Still, those of us outside comics might not grasp how large and in charge Munhall resident Piskor has become with his vibrant, gritty and painstakingly researched portrait of the rise of hip hop, and the many characters who made it happen. The series, which debuted in 2013, has been critically hailed by everyone from Vice and Paste to NPR and Comic Book Resources — not to mention many of the hip-hop artists it depicts. Book 1, a New York Times best-seller, is in its sixth printing. Translations have been licensed in Japanese, German, French, Portuguese, Italian and Russian.
- Golden touch: Ed Piskor
The series has changed its creator’s life: While he’s been cartooning full time for years, Piskor says, “The hip-hop comic is popular enough that I’m able to design my career.” (Other bennies: getting to design, for his Japanese publisher, Presspop, new action figures of his all-time favorite group, Public Enemy.)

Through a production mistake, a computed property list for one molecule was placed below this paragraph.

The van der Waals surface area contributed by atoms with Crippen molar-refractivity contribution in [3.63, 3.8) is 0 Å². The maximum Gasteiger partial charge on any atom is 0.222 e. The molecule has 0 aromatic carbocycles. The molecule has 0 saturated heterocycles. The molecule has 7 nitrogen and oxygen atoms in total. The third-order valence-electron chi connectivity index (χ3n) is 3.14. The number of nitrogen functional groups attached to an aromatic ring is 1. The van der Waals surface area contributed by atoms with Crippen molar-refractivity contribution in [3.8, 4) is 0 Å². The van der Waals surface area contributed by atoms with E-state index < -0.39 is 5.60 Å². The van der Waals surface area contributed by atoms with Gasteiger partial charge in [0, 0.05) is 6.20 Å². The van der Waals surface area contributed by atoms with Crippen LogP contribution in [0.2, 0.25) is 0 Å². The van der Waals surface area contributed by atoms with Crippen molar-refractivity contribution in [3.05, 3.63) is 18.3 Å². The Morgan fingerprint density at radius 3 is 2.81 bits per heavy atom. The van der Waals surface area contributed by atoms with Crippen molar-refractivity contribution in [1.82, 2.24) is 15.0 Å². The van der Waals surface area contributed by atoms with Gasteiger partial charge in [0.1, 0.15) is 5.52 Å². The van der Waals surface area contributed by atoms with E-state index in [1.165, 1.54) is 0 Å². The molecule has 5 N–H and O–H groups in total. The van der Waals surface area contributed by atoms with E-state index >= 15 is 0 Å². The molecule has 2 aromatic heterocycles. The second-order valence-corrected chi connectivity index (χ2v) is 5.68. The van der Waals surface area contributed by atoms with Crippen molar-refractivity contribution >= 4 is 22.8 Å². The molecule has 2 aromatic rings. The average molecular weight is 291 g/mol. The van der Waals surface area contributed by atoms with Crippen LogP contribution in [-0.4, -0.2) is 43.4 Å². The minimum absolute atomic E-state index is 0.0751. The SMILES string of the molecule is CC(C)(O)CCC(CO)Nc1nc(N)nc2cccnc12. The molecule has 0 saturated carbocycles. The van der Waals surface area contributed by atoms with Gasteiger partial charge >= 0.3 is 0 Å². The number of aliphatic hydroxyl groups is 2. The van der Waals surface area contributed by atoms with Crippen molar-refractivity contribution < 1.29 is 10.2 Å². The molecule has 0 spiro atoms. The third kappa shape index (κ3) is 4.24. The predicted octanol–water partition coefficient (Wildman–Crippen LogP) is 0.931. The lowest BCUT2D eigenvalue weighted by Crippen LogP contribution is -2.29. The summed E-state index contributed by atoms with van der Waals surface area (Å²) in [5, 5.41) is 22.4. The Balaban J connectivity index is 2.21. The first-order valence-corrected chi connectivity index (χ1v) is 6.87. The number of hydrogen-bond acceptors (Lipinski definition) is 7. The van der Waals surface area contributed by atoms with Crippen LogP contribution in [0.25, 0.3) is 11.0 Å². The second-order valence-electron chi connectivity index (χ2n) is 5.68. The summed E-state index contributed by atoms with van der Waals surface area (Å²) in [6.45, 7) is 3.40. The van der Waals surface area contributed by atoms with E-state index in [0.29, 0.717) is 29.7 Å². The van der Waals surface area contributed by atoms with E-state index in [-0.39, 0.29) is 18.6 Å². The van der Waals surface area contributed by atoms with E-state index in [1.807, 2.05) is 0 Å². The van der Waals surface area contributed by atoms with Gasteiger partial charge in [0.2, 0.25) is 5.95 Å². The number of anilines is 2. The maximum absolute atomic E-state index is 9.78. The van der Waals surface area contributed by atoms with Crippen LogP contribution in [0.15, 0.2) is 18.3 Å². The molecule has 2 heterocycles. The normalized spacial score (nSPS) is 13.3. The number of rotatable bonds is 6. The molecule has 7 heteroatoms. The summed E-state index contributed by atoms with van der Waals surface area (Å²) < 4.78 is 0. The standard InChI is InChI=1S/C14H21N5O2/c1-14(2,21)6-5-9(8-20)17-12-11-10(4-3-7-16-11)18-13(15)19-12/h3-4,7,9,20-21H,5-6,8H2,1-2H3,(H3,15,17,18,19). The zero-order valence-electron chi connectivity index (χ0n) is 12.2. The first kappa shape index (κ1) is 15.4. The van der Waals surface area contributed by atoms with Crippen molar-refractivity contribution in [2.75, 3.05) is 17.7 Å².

Accolades for Piskor include last year’s coveted Eisner Award for best reality-based work, for HHFT Book 2. This year, he’s in mad demand as a speaker. In September alone, after an appearance at the Small Press Expo (SPX), in Maryland, he’ll speak at the Library of Congress’ National Book Festival, the country’s largest such fest. SPX executive director Warren Bernard calls HHFT “one of the finest pieces of graphic-novel history that’s ever been done.”
Piskor’s fellow Pittsburgh-based comics artist Frank Santoro goes further. Santoro, also a critic, is internationally known for his comics, but he says that commercially and artistically, Piskor has reached another level entirely. “He’s now the most dominant player in the game [that] I’ve ever seen,” says Santoro. “Ed has just gone above and beyond what has been thought possible.”